Home www.play-hookey.com Tue, 02-28-2017
| Direct Current | Alternating Current | Semiconductors | Digital | Logic Families | Digital Experiments | Computers |
| Analog | Analog Experiments | Oscillators | Optics | HTML Test |
| The Basics | Variations in Feedback Circuits | Mixing Analog and Digital Technologies | Generating Waveforms |
| Operational Amplifiers | Current Mirrors | Differential Amplifiers |
| Integrators | Differentiators | Logarithmic Amplifiers | Non-Inverting Amplifiers | A Difference Amplifier | The Instrumentation Amplifier |
| Increasing the Output Current Capacity | A Precision Half-Wave Rectifier | A Precision Full-Wave Rectifier |

A Difference Amplifier

Sometimes it is desirable to obtain the difference between two signals. Of course, it is possible to apply one signal to an analog inverter and then sum the two together. However, perhaps there is an easier way to accomplish the same result.

A true difference amplifier.

The circuit to the right combines features of the normal inverting amplifier and the non-inverting amplifier. Note that there are two resistors Rf as well as two Rin resistors. For correct circuit operation, it is important that the two pairs be matched. With the circuit shown, the equation for the output voltage is:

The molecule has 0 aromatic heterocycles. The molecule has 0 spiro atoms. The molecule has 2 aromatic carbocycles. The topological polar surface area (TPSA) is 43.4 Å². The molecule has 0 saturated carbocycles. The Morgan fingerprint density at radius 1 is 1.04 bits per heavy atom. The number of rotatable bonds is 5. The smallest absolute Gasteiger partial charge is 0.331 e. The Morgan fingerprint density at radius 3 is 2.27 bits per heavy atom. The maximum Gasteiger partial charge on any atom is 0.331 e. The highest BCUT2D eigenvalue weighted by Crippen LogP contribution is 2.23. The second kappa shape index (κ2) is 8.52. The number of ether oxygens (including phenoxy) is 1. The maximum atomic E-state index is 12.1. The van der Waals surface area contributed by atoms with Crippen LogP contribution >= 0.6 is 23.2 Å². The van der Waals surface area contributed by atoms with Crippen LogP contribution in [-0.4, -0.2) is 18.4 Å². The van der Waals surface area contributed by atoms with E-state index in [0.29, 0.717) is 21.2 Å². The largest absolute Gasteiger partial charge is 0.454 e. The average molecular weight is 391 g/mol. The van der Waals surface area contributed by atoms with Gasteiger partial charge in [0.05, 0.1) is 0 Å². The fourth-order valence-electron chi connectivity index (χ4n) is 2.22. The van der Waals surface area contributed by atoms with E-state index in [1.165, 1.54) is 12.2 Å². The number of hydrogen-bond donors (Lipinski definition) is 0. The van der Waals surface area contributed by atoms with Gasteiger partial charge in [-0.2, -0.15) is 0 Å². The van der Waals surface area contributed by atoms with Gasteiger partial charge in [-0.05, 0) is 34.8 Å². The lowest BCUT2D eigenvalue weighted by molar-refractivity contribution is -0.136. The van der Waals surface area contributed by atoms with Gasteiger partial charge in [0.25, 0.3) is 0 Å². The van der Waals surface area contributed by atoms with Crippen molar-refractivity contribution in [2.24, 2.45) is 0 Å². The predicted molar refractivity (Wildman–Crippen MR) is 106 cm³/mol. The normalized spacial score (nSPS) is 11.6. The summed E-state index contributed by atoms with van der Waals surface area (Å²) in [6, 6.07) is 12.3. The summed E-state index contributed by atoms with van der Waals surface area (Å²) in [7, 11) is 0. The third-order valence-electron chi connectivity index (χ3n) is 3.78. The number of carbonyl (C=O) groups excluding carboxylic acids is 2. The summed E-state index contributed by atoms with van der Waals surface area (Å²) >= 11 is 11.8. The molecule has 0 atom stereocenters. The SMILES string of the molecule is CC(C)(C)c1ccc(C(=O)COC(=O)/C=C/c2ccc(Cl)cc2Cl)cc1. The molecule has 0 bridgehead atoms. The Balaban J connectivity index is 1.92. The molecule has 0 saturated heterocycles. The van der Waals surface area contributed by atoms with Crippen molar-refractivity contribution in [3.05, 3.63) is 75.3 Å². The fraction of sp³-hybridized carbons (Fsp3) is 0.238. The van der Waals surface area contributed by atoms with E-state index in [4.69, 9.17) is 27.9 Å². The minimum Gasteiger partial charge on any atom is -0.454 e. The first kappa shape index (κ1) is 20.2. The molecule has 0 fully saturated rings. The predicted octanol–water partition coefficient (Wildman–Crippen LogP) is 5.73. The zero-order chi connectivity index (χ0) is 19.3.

Vout =  Rf  (V2 - V1)


This circuit operates cleanly and accurately, but does have a limitation. You cannot use it for summing multiple signals at the "-" input, because that input is no longer at a virtual ground. As a result, additional input signals to this point will interact with each other and produce distorted results.

Prev: Non-Inverting Amplifiers Next: Instrumentation Amplifier

All pages on www.play-hookey.com copyright © 1996, 2000-2015 by Ken Bigelow
Please address queries and suggestions to: webmaster@play-hookey.com